When did you first perform for an audience? My real performing started in University in an a cappella choir and in music theatre (The Boyfriend, Brigadoon, Camelot etc).
Your appetite for the stage? My parents took me to see a wide variety of theatre and music. They opened up my ears and mind to enormous possibilities. The soundtrack in our house was a mix of Wagner operas, Sinatra, Fischer-Dieskau, Beau Domage, CCR, Supertramp and Oscar Peterson. When I moved to the U.S. for college I was exposed to things I really hadn’t heard in Montreal like Marvin Gaye and Stevie Wonder – they rocked my world.
Curating and programming? I always had a penchant for both sides of the stage… while at Stratford I managed a weekly cabaret series and directed some workshops here in Toronto. When I moved to Chicago my first job was as assistant director of The Importance of Being Earnest at The Court Theatre; I learned a few things about lighting, union contracts etc.
Did you ever think your life’s work would be in some entirely other sphere? In university I was an International Relations/Russian major. I was certain I would end up serving as a Canadian ambassador someday.
Music in your own day-to-day home and family life now? Music is 24/7… my son shares my love of African and Latin music and also tells me who the new pop stars are.
You can read an expanded version of this interview online at thewholenote.com.
CONGRATULATIONS TO OUR WINNERS! HERE’S WHAT THEY WON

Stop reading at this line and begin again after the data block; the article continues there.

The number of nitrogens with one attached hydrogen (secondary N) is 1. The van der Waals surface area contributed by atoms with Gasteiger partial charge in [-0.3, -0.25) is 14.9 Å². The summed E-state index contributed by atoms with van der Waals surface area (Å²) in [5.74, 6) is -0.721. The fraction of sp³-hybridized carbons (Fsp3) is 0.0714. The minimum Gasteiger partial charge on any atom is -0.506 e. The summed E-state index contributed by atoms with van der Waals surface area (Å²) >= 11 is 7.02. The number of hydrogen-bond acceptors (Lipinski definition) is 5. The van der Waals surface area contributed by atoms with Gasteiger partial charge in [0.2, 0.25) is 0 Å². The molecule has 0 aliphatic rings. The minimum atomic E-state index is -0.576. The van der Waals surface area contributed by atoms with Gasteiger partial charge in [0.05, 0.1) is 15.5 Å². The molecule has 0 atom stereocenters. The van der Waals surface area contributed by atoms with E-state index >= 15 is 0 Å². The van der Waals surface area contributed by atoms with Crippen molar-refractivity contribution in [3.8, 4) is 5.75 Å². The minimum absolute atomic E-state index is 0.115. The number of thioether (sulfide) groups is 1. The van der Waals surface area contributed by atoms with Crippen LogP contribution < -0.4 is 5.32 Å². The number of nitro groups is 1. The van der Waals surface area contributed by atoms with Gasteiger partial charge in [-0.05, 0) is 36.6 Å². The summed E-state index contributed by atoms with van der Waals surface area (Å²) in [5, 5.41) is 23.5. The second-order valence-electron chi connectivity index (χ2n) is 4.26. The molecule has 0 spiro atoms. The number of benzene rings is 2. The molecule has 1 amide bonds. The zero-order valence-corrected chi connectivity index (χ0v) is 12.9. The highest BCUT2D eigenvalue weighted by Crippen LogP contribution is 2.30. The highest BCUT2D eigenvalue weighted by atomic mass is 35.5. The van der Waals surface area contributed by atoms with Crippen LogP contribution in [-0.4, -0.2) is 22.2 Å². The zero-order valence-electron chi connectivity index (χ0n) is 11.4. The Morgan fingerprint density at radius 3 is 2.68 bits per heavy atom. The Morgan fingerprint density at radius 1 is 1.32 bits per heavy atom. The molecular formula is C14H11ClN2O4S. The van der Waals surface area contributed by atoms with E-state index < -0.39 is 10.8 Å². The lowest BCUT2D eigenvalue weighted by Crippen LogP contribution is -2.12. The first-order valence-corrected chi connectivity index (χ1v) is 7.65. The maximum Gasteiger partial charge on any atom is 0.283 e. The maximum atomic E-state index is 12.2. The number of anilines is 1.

The Royal Conservatory Family Concerts are approximately 75 minutes long, and are as ideal for 6- to13-year-olds as they are for parents, grandparents and grown-up friends.
Monty Alexander’s Harlem-Kingston Express (April 25, 8pm, Koerner Hall) explores the connections between traditional reggae and straight-ahead jazz, while also forging some new ones. Pianist Monty Alexander, originally from Kingston, Jamaica, shot to fame when Sinatra first heard him in a tiny club
A pair of tickets for RICHARD SMITH
Natalie Merchant (May 2, 2pm, Koerner Hall) is a singer-songwriter and former lead singer of 10,000 Maniacs. Merchant’s Leave Your Sleep – a collection of classic children’s poetry adapted to original music in a range of styles – inspired the creation of a hardcover picture book illustrated by Barbara McClintock, which includes a 19-track CD. Hear her band and a string ensemble bring them to life. This prize includes a pair of concert tickets and a signed copy of Leave Your Sleep.
The winner is LYNDA MOON
The Royal Conservatory’s 21C Music Festival presents
Off the Score (May 20, 8pm Koerner Hall) with ex-Police drummer Stewart Copeland and Canadian pianist Jon Kimura Parker. They will join Met Opera violinist Yoon Kwon, bassist Marion Martinez and Electronic Valve Instrumentalist Judd Miller in a collaboration that concludes with the world premiere of Copeland’s Coincidence or Convergence?
A pair of tickets for JENNIFER LIU
Music’s Children gratefully acknowledges Carmen, Zarin, Zubin, Barbora, Fia, Ann, George and Beverly
NEW CONTEST! Who is May’s Child?
Has “a very important date” at Harbourfront in May.
Also seen in these rabbit holes:
Canadian Opera Company, Toronto Symphony, National Arts Centre Orchestra, Charlottetown Festival, Hart House Orchestra, Orchestra Toronto, High Park Choirs, Canadian Children’s Opera Company (just to name a few).
Know our Mystery Child’s name? WIN PRIZES! Send your best guess by April 24 to firstname.lastname@example.org.